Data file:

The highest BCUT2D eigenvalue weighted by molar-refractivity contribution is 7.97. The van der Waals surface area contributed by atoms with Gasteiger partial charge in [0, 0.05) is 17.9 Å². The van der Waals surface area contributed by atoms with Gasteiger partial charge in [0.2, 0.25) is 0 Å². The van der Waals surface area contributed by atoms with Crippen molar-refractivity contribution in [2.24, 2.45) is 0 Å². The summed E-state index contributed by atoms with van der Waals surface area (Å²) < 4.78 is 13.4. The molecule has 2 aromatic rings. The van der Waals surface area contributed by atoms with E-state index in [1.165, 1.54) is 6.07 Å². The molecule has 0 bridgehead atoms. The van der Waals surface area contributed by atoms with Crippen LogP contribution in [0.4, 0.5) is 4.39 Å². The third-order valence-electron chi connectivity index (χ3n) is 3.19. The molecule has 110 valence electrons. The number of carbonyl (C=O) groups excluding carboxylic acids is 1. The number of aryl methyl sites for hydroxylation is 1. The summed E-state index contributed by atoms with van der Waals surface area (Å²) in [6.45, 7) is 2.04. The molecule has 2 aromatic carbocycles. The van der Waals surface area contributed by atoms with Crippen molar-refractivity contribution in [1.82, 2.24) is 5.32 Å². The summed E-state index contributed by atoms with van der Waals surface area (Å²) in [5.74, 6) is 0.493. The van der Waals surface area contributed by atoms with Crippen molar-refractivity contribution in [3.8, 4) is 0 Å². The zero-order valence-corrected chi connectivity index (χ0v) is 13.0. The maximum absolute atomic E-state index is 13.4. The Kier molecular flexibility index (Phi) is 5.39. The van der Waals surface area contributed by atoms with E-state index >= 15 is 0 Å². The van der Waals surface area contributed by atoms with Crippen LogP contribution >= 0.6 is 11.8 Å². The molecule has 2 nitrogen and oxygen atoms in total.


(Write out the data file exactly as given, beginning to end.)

The highest BCUT2D eigenvalue weighted by molar-refractivity contribution is 7.97. The van der Waals surface area contributed by atoms with Gasteiger partial charge in [0, 0.05) is 17.9 Å². The van der Waals surface area contributed by atoms with Gasteiger partial charge in [0.2, 0.25) is 0 Å². The van der Waals surface area contributed by atoms with Crippen molar-refractivity contribution in [2.24, 2.45) is 0 Å². The summed E-state index contributed by atoms with van der Waals surface area (Å²) < 4.78 is 13.4. The molecule has 2 aromatic rings. The van der Waals surface area contributed by atoms with E-state index in [1.165, 1.54) is 6.07 Å². The molecule has 0 bridgehead atoms. The van der Waals surface area contributed by atoms with Crippen LogP contribution in [0.4, 0.5) is 4.39 Å². The third-order valence-electron chi connectivity index (χ3n) is 3.19. The molecule has 110 valence electrons. The number of carbonyl (C=O) groups excluding carboxylic acids is 1. The number of aryl methyl sites for hydroxylation is 1. The summed E-state index contributed by atoms with van der Waals surface area (Å²) in [6.45, 7) is 2.04. The molecule has 2 aromatic carbocycles. The van der Waals surface area contributed by atoms with Crippen molar-refractivity contribution in [1.82, 2.24) is 5.32 Å². The summed E-state index contributed by atoms with van der Waals surface area (Å²) in [5.74, 6) is 0.493. The van der Waals surface area contributed by atoms with Crippen molar-refractivity contribution in [3.8, 4) is 0 Å². The zero-order valence-corrected chi connectivity index (χ0v) is 13.0. The maximum absolute atomic E-state index is 13.4. The Kier molecular flexibility index (Phi) is 5.39. The van der Waals surface area contributed by atoms with E-state index >= 15 is 0 Å². The van der Waals surface area contributed by atoms with Crippen LogP contribution >= 0.6 is 11.8 Å². The molecule has 2 nitrogen and oxygen atoms in total.